Navy – San Jose State Drinking Game

OK fans, this is an abbreviated drinking game because it’s not like we have a lot of history with SJSU.  So, if the announcers do or say any of the following, you should do what I write!

1.  Mentions the song “The Way to San Jose” in any way ==> DRINK A SHOT.  TAP YOUR IPAD IN HONOR OF SILICON VALLEY.  LOOK TO HEAVEN AND POINT TO STEVE JOBS.

2.  Talks about how Navy’s offense isn’t built for 3rd and 20 (like anybody’s offense is built for that) ==> DRINK SOMETHING.  MAKE LIP FLAPPING RASPBERRY SOUND.  CALL YOUR MOTHER.  SHE LOVES YOU.

3.  Talks about how Navy’s offense isn’t a “quick strike offense” ==> REPEAT #2 TWICE EXCEPT FOR THE CALL YOUR MOTHER PART.

4.   Shows Navy’s turnover margin for year ==> DRY HEAVE. DRINK.  SAY “WELL, THAT’S LEGIT.”

5.  Catch all: any service academy related cliche that deals with discipline, academics, unnecessary suffering, or lack of real college life ==>  DRINK. THINK TO YOURSELF “WOW, WHAT WAS I THINKING?”  THEN, FOR NO REASON, STAND IN THE MIDDLE OF THE ROOM AT PARADE REST.

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Navy-Penn State Drinking Game

For this weekend’s game, all Navy fans are encouraged to do the following when the announcers say or do the following:

1.  Penn State players overcoming adversity. ==>  Drink two sips of beer and eat a Tostito chip. Say hi to your child or wife or whoever.

2.  “They have so much pride in their school (Navy or Penn State).”  ==> Drain your drink, eat Tostitos and use the head.  Soothingly sing “Troy Calhounnnnnnnn protects his players from the media swoonnnnnnnnn” while using the head.

3.  “There’s no quit in these Midshipmen! They play all 60 minutes.”  ==> Slap yourself, call your Grandma, and do a shot of Jack Daniels.

4.  “Navy’s defensive line is outweighed by an average of 30 lbs!”  ==> Do 10 pushups, drink half a beer, make grunting sound.

5.  Mentions Joe Paterno’s legacy. ==> Roll eyes, sigh, say “whatever!” really loud, and of course – take a drink.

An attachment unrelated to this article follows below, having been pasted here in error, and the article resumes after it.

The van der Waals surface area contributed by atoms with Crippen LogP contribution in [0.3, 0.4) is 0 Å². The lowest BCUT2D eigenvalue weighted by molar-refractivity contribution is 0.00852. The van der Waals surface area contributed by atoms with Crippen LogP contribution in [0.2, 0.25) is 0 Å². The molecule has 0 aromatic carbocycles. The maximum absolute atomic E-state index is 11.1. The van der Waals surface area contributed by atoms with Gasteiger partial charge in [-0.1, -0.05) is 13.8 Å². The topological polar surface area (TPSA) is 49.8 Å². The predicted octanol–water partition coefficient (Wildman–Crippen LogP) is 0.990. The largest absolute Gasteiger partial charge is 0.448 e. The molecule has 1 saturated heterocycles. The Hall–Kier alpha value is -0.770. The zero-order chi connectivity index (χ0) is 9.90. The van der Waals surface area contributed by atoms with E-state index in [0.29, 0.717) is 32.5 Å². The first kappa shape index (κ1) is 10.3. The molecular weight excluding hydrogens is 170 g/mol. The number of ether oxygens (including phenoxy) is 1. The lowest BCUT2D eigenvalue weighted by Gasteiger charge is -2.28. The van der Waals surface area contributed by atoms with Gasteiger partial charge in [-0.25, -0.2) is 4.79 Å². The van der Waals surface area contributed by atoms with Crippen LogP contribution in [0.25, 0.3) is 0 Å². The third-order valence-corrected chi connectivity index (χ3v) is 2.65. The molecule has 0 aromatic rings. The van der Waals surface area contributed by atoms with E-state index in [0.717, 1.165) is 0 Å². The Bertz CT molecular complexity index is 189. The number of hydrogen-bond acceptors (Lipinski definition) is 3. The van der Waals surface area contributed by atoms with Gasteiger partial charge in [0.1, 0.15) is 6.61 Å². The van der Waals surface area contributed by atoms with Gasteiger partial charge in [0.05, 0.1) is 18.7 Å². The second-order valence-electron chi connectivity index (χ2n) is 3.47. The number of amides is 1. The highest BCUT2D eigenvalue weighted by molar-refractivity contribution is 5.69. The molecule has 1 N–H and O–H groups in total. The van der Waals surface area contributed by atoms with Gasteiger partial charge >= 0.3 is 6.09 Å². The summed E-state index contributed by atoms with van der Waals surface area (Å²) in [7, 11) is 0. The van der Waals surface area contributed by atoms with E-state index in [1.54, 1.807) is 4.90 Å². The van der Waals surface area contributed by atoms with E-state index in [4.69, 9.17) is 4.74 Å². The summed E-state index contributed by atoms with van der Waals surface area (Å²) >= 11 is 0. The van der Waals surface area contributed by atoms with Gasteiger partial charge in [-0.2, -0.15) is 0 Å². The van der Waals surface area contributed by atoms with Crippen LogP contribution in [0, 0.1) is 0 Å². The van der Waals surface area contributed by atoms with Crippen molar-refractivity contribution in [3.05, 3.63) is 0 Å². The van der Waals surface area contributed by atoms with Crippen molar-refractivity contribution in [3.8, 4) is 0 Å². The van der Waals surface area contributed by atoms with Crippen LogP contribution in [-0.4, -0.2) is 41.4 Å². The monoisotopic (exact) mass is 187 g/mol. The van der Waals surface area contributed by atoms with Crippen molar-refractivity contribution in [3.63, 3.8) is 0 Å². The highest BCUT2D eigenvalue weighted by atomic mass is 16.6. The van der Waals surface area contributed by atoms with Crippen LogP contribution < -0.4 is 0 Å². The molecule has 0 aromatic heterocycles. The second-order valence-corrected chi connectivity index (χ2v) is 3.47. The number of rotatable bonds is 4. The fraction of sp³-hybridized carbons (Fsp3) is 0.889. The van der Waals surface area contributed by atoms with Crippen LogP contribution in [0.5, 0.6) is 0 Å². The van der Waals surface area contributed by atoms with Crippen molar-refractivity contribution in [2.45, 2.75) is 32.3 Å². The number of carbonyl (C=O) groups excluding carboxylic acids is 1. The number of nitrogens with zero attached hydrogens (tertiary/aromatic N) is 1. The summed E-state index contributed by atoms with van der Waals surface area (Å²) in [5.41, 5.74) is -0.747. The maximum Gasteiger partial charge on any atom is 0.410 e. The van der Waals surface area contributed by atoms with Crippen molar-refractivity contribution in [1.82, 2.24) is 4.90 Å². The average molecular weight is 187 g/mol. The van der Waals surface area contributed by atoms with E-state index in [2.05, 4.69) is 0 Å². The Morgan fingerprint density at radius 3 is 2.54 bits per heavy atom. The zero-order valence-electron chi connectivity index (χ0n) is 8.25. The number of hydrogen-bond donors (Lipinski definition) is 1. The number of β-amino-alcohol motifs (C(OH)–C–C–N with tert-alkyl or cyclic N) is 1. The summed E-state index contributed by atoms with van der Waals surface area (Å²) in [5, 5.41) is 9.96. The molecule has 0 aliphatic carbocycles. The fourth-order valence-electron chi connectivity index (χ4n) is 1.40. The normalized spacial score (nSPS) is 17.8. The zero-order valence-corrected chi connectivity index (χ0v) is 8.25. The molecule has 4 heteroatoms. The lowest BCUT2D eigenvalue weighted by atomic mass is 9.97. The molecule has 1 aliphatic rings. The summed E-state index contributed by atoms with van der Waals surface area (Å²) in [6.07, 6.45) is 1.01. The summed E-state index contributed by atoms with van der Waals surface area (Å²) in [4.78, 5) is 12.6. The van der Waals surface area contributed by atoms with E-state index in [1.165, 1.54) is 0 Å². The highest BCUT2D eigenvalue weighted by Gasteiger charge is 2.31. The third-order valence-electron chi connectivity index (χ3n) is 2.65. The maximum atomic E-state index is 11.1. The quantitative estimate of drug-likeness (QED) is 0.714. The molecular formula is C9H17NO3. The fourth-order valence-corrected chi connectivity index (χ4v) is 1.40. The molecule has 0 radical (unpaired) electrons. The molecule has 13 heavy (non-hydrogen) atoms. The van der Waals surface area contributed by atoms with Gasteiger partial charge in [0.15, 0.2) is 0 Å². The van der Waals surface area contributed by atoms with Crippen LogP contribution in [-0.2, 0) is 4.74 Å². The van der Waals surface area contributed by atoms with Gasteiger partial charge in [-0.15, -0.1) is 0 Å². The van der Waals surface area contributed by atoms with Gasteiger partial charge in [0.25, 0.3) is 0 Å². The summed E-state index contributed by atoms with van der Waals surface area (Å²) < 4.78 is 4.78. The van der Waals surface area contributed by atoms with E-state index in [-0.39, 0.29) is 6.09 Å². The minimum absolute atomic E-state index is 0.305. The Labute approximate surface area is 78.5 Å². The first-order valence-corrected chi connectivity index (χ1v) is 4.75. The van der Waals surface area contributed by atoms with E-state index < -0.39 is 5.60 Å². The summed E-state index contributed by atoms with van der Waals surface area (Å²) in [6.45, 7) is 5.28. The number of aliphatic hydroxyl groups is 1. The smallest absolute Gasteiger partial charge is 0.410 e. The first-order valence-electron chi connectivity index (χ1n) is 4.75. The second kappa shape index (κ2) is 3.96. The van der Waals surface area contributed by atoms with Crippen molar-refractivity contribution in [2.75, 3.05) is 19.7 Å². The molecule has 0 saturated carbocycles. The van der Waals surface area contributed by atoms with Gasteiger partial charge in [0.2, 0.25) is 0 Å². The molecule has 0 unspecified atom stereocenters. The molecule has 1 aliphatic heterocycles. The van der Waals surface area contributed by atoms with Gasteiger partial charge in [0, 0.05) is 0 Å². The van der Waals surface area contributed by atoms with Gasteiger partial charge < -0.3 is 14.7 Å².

6.  Mispronounces Ken Niumatalolo’s name.  ==> Shake head with an attitude, drunk text your neighbor and drink.

7.  Mentions that the student body was really hard on the PSU kicker last week.  ==> One “waaa”, two “deal with its”, and three gulps buddy.

Not exactly our best performance

Greetings Navy fans! Who among us can contain their excitement after Saturday? I had the unenviable task of re-watching the Navy-Notre Dame game tonight. I should get paid extra for that because it was every bit as painful as watching a stammering plebe deliver a chow call with three menacing upperclassmen surrounding him. From Gary Danielson’s lame announcing to the jealous Irish Rugby guy, I could have watched Battleship and been happier. Anyway, there are a lot of analogies one could use to describe Navy’s loss to Notre Dame, but anything that involves inappropriate prison humor will suffice. But let’s not forget, this game is always a stretch for Navy. I’m not just falling back on old clichés about how we should NEVER beat Notre Dame, but it’s always a tall order. Ten years ago I would have given anything just to beat Notre Dame once in my lifetime. By the way, I hope God doesn’t collect on some of the things I promised to give up if Navy ever beat Notre Dame. Please Lord!!! Needless to say, we’ve been insanely blessed to win 3 of the last 6 games against the Irish.